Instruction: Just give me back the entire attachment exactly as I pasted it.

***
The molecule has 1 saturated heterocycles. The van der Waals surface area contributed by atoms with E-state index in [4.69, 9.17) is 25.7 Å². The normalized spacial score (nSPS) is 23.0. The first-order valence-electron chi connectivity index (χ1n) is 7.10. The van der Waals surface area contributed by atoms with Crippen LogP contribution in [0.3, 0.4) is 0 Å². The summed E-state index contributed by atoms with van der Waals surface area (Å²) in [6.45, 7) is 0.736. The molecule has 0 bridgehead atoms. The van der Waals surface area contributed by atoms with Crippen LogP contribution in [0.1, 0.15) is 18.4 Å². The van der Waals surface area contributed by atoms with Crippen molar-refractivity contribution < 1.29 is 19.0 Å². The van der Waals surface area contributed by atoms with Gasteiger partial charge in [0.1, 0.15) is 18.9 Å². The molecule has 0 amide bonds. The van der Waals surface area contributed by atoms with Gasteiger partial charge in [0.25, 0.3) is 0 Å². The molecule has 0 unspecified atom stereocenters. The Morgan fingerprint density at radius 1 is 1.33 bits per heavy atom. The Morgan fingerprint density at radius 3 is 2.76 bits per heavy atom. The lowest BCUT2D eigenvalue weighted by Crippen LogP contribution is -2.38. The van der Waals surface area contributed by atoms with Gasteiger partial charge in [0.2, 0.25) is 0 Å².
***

The molecule has 1 saturated heterocycles. The van der Waals surface area contributed by atoms with E-state index in [4.69, 9.17) is 25.7 Å². The normalized spacial score (nSPS) is 23.0. The first-order valence-electron chi connectivity index (χ1n) is 7.10. The van der Waals surface area contributed by atoms with Crippen LogP contribution in [0.3, 0.4) is 0 Å². The summed E-state index contributed by atoms with van der Waals surface area (Å²) in [6.45, 7) is 0.736. The molecule has 0 bridgehead atoms. The van der Waals surface area contributed by atoms with Crippen LogP contribution in [0.1, 0.15) is 18.4 Å². The van der Waals surface area contributed by atoms with Crippen molar-refractivity contribution < 1.29 is 19.0 Å². The van der Waals surface area contributed by atoms with Gasteiger partial charge in [0.1, 0.15) is 18.9 Å². The molecule has 0 amide bonds. The van der Waals surface area contributed by atoms with Gasteiger partial charge in [0.25, 0.3) is 0 Å². The molecule has 0 unspecified atom stereocenters. The Morgan fingerprint density at radius 1 is 1.33 bits per heavy atom. The Morgan fingerprint density at radius 3 is 2.76 bits per heavy atom. The lowest BCUT2D eigenvalue weighted by Crippen LogP contribution is -2.38. The van der Waals surface area contributed by atoms with Gasteiger partial charge in [0.2, 0.25) is 0 Å².